Using metaphoric examples is something that has been done in literature for many years. Metaphoric examples allow the writer to explain situations in terms that may be more easily grasped by the reader. In addition it paints a clear picture of what the writer is trying to say by comparing and contrasting it in various lights using metaphors as the foundation. In describing life it is easy to find many metaphors that could be applied so that the reader will understand the underlying points. Using sports as a metaphoric tool is a technique that authors often used to paint a picture for the reader.…
How does language empower or limit the expression of our thoughts?
Thus, one of the empowering aspects of language is that it can enable others to understand our deepest feelings and thoughts, because words and phrases have multiple potential meanings in different contexts. Language can enable us to make logical and emotional analogies and create connections between apparently dissimilar things and ideas we would never see otherwise, if we did not share a common language -- a common language not just of vocabulary, but of the cultural connotations of different words.
But language also can limit our understanding of certain concepts. Take, for instance, the word love. The Greeks had many different words for love, to communicate the different nuances of this concept, such as fraternal love, erotic love, and the love of a pursuit or passion. But we only have one word, and sometimes this causes confusion expressing our…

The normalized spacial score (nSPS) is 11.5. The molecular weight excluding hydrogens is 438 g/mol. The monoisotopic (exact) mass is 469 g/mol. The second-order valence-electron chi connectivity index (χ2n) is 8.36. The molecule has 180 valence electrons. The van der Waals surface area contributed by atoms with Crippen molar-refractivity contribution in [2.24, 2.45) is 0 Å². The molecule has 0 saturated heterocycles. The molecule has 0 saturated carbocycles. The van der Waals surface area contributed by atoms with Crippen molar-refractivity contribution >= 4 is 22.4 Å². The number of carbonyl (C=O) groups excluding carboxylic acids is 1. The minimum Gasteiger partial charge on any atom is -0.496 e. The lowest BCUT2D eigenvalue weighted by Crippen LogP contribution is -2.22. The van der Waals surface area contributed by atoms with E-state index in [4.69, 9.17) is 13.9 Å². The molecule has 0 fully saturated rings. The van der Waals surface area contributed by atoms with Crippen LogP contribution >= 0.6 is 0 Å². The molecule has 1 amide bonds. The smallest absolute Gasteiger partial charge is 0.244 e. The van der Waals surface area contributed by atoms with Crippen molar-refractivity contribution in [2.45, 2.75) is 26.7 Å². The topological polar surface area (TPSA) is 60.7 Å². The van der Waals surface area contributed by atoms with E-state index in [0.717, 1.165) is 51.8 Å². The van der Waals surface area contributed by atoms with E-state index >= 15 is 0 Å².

Several tacit taboos with religious explanations included the fact that women were not allowed to eat with men at the same table and that they were not allowed to eat certain types of food, reserved for the gods only. reaking these taboos affects the relationships that develop between the natives and the Europeans, but also produces cleavages between men and women in the native society. The European lack of such taboos has a definite impact on the structure of Hawaiian society.
At this point, trade enters the picture as a new variable that needs to be factored in when analyzing both the structure of the Hawaiian society and the relationship with the Europeans. All relationships, both intra and extra the Hawaiian society are revised. The native Hawaiians were better able to identify and structure the different types of Europeans they were coming into contact with and this was based both…
1. Gottesman, Alex J. 2008. Harpalos' Arrival in Athens as a 'Structure of the Conjuncture'. Bryn Mawr College.
2. Sahlins, Marshall. 1981. Historical Metaphors and Mythical Realities: Structure in the Early History of the Sandwich Islands Kingdom. University of Michigan Press
Gottesman, Alex J. 2008. Harpalos' Arrival in Athens as a 'Structure of the Conjuncture'. Bryn Mawr College.